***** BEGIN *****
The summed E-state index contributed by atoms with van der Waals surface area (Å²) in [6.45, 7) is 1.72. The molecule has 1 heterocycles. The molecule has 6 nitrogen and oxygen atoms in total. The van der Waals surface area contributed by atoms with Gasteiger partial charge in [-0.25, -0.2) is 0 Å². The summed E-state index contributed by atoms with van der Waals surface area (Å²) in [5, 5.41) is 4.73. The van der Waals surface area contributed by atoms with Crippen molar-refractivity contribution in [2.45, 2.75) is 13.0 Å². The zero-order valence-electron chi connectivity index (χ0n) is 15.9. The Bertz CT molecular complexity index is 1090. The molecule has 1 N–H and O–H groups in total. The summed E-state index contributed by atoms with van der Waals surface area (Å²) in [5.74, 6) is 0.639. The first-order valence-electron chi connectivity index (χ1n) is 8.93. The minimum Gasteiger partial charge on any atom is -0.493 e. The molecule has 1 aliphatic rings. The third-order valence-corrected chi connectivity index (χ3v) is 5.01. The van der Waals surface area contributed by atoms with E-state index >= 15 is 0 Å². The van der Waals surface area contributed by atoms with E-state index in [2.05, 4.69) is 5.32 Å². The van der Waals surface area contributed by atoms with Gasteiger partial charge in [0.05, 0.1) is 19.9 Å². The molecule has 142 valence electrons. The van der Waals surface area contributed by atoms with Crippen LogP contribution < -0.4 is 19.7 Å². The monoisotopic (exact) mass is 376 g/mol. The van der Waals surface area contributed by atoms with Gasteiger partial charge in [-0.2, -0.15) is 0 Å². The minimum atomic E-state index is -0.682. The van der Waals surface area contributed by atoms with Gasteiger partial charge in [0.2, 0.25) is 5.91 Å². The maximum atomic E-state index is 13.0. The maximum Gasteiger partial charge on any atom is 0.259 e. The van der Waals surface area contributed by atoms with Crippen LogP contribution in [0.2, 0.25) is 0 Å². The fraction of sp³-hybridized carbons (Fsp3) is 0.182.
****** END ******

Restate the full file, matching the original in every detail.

The summed E-state index contributed by atoms with van der Waals surface area (Å²) in [6.45, 7) is 1.72. The molecule has 1 heterocycles. The molecule has 6 nitrogen and oxygen atoms in total. The van der Waals surface area contributed by atoms with Gasteiger partial charge in [-0.25, -0.2) is 0 Å². The summed E-state index contributed by atoms with van der Waals surface area (Å²) in [5, 5.41) is 4.73. The van der Waals surface area contributed by atoms with Crippen molar-refractivity contribution in [2.45, 2.75) is 13.0 Å². The zero-order valence-electron chi connectivity index (χ0n) is 15.9. The Bertz CT molecular complexity index is 1090. The molecule has 1 N–H and O–H groups in total. The summed E-state index contributed by atoms with van der Waals surface area (Å²) in [5.74, 6) is 0.639. The first-order valence-electron chi connectivity index (χ1n) is 8.93. The minimum Gasteiger partial charge on any atom is -0.493 e. The molecule has 1 aliphatic rings. The third-order valence-corrected chi connectivity index (χ3v) is 5.01. The van der Waals surface area contributed by atoms with E-state index >= 15 is 0 Å². The van der Waals surface area contributed by atoms with E-state index in [2.05, 4.69) is 5.32 Å². The van der Waals surface area contributed by atoms with Gasteiger partial charge in [0.05, 0.1) is 19.9 Å². The molecule has 142 valence electrons. The van der Waals surface area contributed by atoms with Crippen LogP contribution < -0.4 is 19.7 Å². The monoisotopic (exact) mass is 376 g/mol. The van der Waals surface area contributed by atoms with Gasteiger partial charge in [-0.2, -0.15) is 0 Å². The minimum atomic E-state index is -0.682. The van der Waals surface area contributed by atoms with Gasteiger partial charge in [0.2, 0.25) is 5.91 Å². The maximum atomic E-state index is 13.0. The maximum Gasteiger partial charge on any atom is 0.259 e. The van der Waals surface area contributed by atoms with Crippen LogP contribution in [0.2, 0.25) is 0 Å². The fraction of sp³-hybridized carbons (Fsp3) is 0.182.